5G in the Middle East

Among the first globally to introduce 5G, how is the GCC's rollout going? How did they got there first and what economic benefits will this bring to the region?


Oil-rich gulf states have been among the first nations in the world to launch fully-functional 5G networks. With huge government support, operators in the region have rolled out the technical infrastructure and have started offering consumers 5G mobile data packages.

Gulf markets Saudi Arabia, United Arab Emirates, Qatar, Bahrain and Oman, known collectively as the Gulf Co-operation Council countries, have beaten the rest of the world to 5G, launching services through ten operators. 

Matthew Reed, telecoms analyst at Omdia, says GCC markets are well placed for successful take up of 5G: “The GCC markets are quite advanced by global standards in the telecoms sector and previous versions of mobile broadband have had good take up. They are relatively affluent markets, there is a good rate at which people upgrade to the latest smartphones and devices, there are good disposable incomes and demand for broadband mobile is high.”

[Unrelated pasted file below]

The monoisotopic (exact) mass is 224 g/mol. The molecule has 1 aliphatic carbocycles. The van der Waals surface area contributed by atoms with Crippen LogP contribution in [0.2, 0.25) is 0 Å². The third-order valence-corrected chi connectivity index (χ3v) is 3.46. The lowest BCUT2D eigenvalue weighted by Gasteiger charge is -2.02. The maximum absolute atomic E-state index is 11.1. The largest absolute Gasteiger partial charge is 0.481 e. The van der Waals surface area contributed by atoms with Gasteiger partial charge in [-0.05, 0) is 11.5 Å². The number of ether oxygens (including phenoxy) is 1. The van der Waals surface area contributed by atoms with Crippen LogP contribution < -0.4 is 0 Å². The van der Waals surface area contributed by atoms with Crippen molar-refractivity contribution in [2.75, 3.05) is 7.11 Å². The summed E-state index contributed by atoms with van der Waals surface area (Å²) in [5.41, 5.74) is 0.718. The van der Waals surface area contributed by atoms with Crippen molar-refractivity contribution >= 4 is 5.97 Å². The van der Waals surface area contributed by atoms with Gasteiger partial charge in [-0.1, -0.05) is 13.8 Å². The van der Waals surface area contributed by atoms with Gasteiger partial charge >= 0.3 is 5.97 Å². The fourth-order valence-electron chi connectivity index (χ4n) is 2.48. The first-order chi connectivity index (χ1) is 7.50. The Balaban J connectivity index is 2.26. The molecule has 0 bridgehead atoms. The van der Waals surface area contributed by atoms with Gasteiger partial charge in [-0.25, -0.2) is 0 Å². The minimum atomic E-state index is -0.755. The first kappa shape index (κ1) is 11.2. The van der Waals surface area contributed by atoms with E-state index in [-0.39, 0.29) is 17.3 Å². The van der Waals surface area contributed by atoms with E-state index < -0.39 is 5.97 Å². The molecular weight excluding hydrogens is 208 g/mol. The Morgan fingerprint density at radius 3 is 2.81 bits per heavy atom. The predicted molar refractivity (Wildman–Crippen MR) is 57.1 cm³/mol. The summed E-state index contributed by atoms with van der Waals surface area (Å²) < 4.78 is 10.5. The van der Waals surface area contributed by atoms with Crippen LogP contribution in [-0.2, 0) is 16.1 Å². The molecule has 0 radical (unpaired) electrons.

Next generation technology crucial to oil and gas

These states see 5G as crucial to their economic development as fossil fuels are replaced by renewable energy and their huge oil and gas incomes dwindle. Gulf nations are looking to re-invent themselves as hi-tech economies at the forefront of automation, Internet of Things development, smart city innovation and autonomous vehicles. Forging ahead with 5G will help give them a head start over other economies, they believe, and strong consumer take up of the new generation services is vital for boosting mobile video, entertainment and virtual and augmented reality services.

Saudi Arabia has put in place its Vision 2030 economic strategy with a view to boosting the technology sector and is planning to use 5G to support 45 million internet of things devices, creating a market worth $12bn, according to Saudi Arabia’s Ministry of Communications and Information Technology.

To continue reading this article register now